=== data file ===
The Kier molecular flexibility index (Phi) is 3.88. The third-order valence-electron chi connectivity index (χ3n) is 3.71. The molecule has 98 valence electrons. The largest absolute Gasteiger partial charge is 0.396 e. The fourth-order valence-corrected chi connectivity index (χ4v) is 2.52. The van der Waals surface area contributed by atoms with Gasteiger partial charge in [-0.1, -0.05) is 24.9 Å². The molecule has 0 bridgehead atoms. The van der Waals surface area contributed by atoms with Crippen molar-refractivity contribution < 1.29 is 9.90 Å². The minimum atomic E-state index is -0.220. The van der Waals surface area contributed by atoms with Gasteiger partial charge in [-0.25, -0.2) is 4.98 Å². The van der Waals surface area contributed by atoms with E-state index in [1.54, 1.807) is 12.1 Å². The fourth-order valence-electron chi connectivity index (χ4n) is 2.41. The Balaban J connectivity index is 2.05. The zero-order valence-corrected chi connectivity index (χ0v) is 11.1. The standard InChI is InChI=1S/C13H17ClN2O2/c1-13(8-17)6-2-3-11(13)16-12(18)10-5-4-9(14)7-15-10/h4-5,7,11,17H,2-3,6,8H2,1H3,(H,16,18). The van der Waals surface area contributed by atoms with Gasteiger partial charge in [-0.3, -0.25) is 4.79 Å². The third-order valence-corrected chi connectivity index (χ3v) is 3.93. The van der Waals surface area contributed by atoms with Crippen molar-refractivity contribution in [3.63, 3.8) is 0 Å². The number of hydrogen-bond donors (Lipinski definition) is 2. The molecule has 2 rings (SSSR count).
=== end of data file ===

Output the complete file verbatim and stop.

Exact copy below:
The Kier molecular flexibility index (Phi) is 3.88. The third-order valence-electron chi connectivity index (χ3n) is 3.71. The molecule has 98 valence electrons. The largest absolute Gasteiger partial charge is 0.396 e. The fourth-order valence-corrected chi connectivity index (χ4v) is 2.52. The van der Waals surface area contributed by atoms with Gasteiger partial charge in [-0.1, -0.05) is 24.9 Å². The molecule has 0 bridgehead atoms. The van der Waals surface area contributed by atoms with Crippen molar-refractivity contribution < 1.29 is 9.90 Å². The minimum atomic E-state index is -0.220. The van der Waals surface area contributed by atoms with Gasteiger partial charge in [-0.25, -0.2) is 4.98 Å². The van der Waals surface area contributed by atoms with E-state index in [1.54, 1.807) is 12.1 Å². The fourth-order valence-electron chi connectivity index (χ4n) is 2.41. The Balaban J connectivity index is 2.05. The zero-order valence-corrected chi connectivity index (χ0v) is 11.1. The standard InChI is InChI=1S/C13H17ClN2O2/c1-13(8-17)6-2-3-11(13)16-12(18)10-5-4-9(14)7-15-10/h4-5,7,11,17H,2-3,6,8H2,1H3,(H,16,18). The van der Waals surface area contributed by atoms with Gasteiger partial charge in [-0.3, -0.25) is 4.79 Å². The third-order valence-corrected chi connectivity index (χ3v) is 3.93. The van der Waals surface area contributed by atoms with Crippen molar-refractivity contribution in [3.63, 3.8) is 0 Å². The number of hydrogen-bond donors (Lipinski definition) is 2. The molecule has 2 rings (SSSR count).